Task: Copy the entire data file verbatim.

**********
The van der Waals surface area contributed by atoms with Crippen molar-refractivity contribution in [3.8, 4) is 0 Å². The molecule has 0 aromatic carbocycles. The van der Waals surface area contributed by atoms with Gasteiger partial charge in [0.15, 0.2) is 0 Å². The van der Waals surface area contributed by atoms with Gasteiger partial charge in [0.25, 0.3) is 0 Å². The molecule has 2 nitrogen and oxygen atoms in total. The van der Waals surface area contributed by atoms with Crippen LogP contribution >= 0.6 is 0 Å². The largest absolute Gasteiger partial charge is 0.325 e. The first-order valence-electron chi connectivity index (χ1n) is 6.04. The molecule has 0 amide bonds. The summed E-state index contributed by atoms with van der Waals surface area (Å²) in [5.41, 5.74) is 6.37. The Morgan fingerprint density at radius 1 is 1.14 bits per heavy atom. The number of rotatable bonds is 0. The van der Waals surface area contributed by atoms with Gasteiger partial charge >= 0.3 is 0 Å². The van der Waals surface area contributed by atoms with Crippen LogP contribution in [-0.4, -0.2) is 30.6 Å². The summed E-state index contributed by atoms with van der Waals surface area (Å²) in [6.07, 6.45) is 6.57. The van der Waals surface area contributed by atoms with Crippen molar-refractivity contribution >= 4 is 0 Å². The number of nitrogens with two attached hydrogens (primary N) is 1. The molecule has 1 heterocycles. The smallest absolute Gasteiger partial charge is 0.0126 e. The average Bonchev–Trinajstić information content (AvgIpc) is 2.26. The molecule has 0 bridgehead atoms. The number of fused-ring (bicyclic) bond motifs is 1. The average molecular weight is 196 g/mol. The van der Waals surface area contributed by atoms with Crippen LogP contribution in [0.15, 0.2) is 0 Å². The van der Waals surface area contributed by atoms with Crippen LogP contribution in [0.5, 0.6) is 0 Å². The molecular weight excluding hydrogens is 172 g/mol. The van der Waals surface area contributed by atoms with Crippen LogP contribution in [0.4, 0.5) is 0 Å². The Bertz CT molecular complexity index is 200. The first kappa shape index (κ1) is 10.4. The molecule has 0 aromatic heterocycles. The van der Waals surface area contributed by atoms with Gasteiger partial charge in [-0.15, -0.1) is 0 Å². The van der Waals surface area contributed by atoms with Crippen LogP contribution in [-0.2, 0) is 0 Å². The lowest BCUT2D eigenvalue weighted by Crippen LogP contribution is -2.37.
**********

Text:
The van der Waals surface area contributed by atoms with Crippen molar-refractivity contribution in [3.8, 4) is 0 Å². The molecule has 0 aromatic carbocycles. The van der Waals surface area contributed by atoms with Gasteiger partial charge in [0.15, 0.2) is 0 Å². The van der Waals surface area contributed by atoms with Gasteiger partial charge in [0.25, 0.3) is 0 Å². The molecule has 2 nitrogen and oxygen atoms in total. The van der Waals surface area contributed by atoms with Crippen LogP contribution >= 0.6 is 0 Å². The largest absolute Gasteiger partial charge is 0.325 e. The first-order valence-electron chi connectivity index (χ1n) is 6.04. The molecule has 0 amide bonds. The summed E-state index contributed by atoms with van der Waals surface area (Å²) in [5.41, 5.74) is 6.37. The Morgan fingerprint density at radius 1 is 1.14 bits per heavy atom. The number of rotatable bonds is 0. The van der Waals surface area contributed by atoms with Gasteiger partial charge >= 0.3 is 0 Å². The van der Waals surface area contributed by atoms with Crippen LogP contribution in [-0.4, -0.2) is 30.6 Å². The summed E-state index contributed by atoms with van der Waals surface area (Å²) in [6.07, 6.45) is 6.57. The van der Waals surface area contributed by atoms with Crippen molar-refractivity contribution >= 4 is 0 Å². The number of nitrogens with two attached hydrogens (primary N) is 1. The molecule has 1 heterocycles. The smallest absolute Gasteiger partial charge is 0.0126 e. The average Bonchev–Trinajstić information content (AvgIpc) is 2.26. The molecule has 0 bridgehead atoms. The number of fused-ring (bicyclic) bond motifs is 1. The average molecular weight is 196 g/mol. The van der Waals surface area contributed by atoms with Crippen LogP contribution in [0.15, 0.2) is 0 Å². The van der Waals surface area contributed by atoms with Crippen LogP contribution in [0.5, 0.6) is 0 Å². The molecular weight excluding hydrogens is 172 g/mol. The van der Waals surface area contributed by atoms with Crippen LogP contribution in [0.4, 0.5) is 0 Å². The Bertz CT molecular complexity index is 200. The first kappa shape index (κ1) is 10.4. The molecule has 0 aromatic heterocycles. The van der Waals surface area contributed by atoms with Gasteiger partial charge in [-0.15, -0.1) is 0 Å². The van der Waals surface area contributed by atoms with Crippen LogP contribution in [-0.2, 0) is 0 Å². The lowest BCUT2D eigenvalue weighted by Crippen LogP contribution is -2.37.